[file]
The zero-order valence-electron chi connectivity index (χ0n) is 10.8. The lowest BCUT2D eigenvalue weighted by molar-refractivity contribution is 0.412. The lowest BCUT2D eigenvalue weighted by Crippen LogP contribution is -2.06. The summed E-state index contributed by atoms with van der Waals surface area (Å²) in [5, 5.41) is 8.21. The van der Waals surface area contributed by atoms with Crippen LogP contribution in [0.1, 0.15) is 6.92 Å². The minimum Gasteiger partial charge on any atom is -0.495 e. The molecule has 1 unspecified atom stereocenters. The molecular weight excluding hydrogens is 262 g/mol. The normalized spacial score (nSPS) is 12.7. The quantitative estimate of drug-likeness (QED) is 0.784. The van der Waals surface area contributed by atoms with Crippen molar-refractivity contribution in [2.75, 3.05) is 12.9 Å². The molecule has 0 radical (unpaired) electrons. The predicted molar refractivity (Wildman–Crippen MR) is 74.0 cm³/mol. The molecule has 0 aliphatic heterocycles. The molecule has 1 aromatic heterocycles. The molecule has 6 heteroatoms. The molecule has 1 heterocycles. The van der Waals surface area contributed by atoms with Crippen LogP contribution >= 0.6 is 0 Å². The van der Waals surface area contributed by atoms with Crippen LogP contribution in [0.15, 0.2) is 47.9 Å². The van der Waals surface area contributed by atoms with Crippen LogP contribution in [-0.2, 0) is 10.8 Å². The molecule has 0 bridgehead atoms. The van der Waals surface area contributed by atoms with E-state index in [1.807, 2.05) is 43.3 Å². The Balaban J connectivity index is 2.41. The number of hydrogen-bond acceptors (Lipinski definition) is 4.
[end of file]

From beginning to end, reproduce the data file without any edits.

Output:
The zero-order valence-electron chi connectivity index (χ0n) is 10.8. The lowest BCUT2D eigenvalue weighted by molar-refractivity contribution is 0.412. The lowest BCUT2D eigenvalue weighted by Crippen LogP contribution is -2.06. The summed E-state index contributed by atoms with van der Waals surface area (Å²) in [5, 5.41) is 8.21. The van der Waals surface area contributed by atoms with Crippen LogP contribution in [0.1, 0.15) is 6.92 Å². The minimum Gasteiger partial charge on any atom is -0.495 e. The molecule has 1 unspecified atom stereocenters. The molecular weight excluding hydrogens is 262 g/mol. The normalized spacial score (nSPS) is 12.7. The quantitative estimate of drug-likeness (QED) is 0.784. The van der Waals surface area contributed by atoms with Crippen molar-refractivity contribution in [2.75, 3.05) is 12.9 Å². The molecule has 0 radical (unpaired) electrons. The predicted molar refractivity (Wildman–Crippen MR) is 74.0 cm³/mol. The molecule has 0 aliphatic heterocycles. The molecule has 1 aromatic heterocycles. The molecule has 6 heteroatoms. The molecule has 1 heterocycles. The van der Waals surface area contributed by atoms with Crippen LogP contribution >= 0.6 is 0 Å². The van der Waals surface area contributed by atoms with Crippen LogP contribution in [0.15, 0.2) is 47.9 Å². The van der Waals surface area contributed by atoms with Crippen LogP contribution in [-0.2, 0) is 10.8 Å². The molecule has 0 bridgehead atoms. The van der Waals surface area contributed by atoms with E-state index in [1.807, 2.05) is 43.3 Å². The Balaban J connectivity index is 2.41. The number of hydrogen-bond acceptors (Lipinski definition) is 4.